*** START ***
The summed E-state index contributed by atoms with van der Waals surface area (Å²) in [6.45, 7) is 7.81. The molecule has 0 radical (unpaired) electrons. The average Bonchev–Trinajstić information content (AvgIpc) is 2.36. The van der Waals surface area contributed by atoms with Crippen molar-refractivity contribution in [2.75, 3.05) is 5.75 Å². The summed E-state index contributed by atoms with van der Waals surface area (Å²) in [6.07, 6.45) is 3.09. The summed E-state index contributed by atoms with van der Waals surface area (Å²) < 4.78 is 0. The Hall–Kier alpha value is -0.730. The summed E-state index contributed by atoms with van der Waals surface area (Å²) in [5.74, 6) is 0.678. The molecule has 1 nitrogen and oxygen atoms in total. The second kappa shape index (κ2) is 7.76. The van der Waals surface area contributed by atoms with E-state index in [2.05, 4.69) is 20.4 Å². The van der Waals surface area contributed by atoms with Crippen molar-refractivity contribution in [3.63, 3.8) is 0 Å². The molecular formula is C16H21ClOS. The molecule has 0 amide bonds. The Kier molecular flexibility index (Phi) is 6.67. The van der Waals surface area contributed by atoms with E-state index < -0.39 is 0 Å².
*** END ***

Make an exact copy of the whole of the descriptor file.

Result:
The summed E-state index contributed by atoms with van der Waals surface area (Å²) in [6.45, 7) is 7.81. The molecule has 0 radical (unpaired) electrons. The average Bonchev–Trinajstić information content (AvgIpc) is 2.36. The van der Waals surface area contributed by atoms with Crippen molar-refractivity contribution in [2.75, 3.05) is 5.75 Å². The summed E-state index contributed by atoms with van der Waals surface area (Å²) in [6.07, 6.45) is 3.09. The summed E-state index contributed by atoms with van der Waals surface area (Å²) < 4.78 is 0. The Hall–Kier alpha value is -0.730. The summed E-state index contributed by atoms with van der Waals surface area (Å²) in [5.74, 6) is 0.678. The molecule has 1 nitrogen and oxygen atoms in total. The second kappa shape index (κ2) is 7.76. The van der Waals surface area contributed by atoms with E-state index in [2.05, 4.69) is 20.4 Å². The van der Waals surface area contributed by atoms with Crippen molar-refractivity contribution in [3.63, 3.8) is 0 Å². The molecular formula is C16H21ClOS. The molecule has 0 amide bonds. The Kier molecular flexibility index (Phi) is 6.67. The van der Waals surface area contributed by atoms with E-state index < -0.39 is 0 Å².